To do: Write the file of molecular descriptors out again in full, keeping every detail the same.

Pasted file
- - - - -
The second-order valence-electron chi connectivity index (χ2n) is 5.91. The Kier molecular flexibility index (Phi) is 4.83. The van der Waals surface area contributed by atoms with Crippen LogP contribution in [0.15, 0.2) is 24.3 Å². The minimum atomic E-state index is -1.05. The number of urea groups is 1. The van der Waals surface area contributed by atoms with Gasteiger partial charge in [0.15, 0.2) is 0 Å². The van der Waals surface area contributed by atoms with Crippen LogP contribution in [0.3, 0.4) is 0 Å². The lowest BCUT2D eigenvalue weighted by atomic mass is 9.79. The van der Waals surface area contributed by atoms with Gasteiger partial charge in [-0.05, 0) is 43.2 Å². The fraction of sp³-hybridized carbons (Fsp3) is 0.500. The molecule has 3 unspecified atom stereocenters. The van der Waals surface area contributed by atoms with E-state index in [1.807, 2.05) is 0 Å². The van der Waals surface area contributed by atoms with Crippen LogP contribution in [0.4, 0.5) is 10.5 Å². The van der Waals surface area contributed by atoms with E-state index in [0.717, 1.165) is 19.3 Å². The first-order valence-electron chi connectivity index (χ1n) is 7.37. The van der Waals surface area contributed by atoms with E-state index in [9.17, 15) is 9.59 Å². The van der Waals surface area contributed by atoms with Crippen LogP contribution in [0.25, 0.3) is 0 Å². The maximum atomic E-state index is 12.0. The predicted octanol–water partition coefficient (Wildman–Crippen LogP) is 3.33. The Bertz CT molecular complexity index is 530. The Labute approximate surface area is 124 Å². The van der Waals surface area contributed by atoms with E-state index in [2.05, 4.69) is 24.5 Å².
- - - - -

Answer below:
The second-order valence-electron chi connectivity index (χ2n) is 5.91. The Kier molecular flexibility index (Phi) is 4.83. The van der Waals surface area contributed by atoms with Crippen LogP contribution in [0.15, 0.2) is 24.3 Å². The minimum atomic E-state index is -1.05. The number of urea groups is 1. The van der Waals surface area contributed by atoms with Gasteiger partial charge in [0.15, 0.2) is 0 Å². The van der Waals surface area contributed by atoms with Crippen LogP contribution in [0.3, 0.4) is 0 Å². The lowest BCUT2D eigenvalue weighted by atomic mass is 9.79. The van der Waals surface area contributed by atoms with Gasteiger partial charge in [-0.05, 0) is 43.2 Å². The fraction of sp³-hybridized carbons (Fsp3) is 0.500. The molecule has 3 unspecified atom stereocenters. The van der Waals surface area contributed by atoms with E-state index in [1.807, 2.05) is 0 Å². The van der Waals surface area contributed by atoms with Crippen LogP contribution in [0.4, 0.5) is 10.5 Å². The van der Waals surface area contributed by atoms with E-state index in [0.717, 1.165) is 19.3 Å². The first-order valence-electron chi connectivity index (χ1n) is 7.37. The van der Waals surface area contributed by atoms with E-state index in [9.17, 15) is 9.59 Å². The van der Waals surface area contributed by atoms with Crippen LogP contribution in [0.25, 0.3) is 0 Å². The maximum atomic E-state index is 12.0. The predicted octanol–water partition coefficient (Wildman–Crippen LogP) is 3.33. The Bertz CT molecular complexity index is 530. The Labute approximate surface area is 124 Å². The van der Waals surface area contributed by atoms with E-state index in [2.05, 4.69) is 24.5 Å².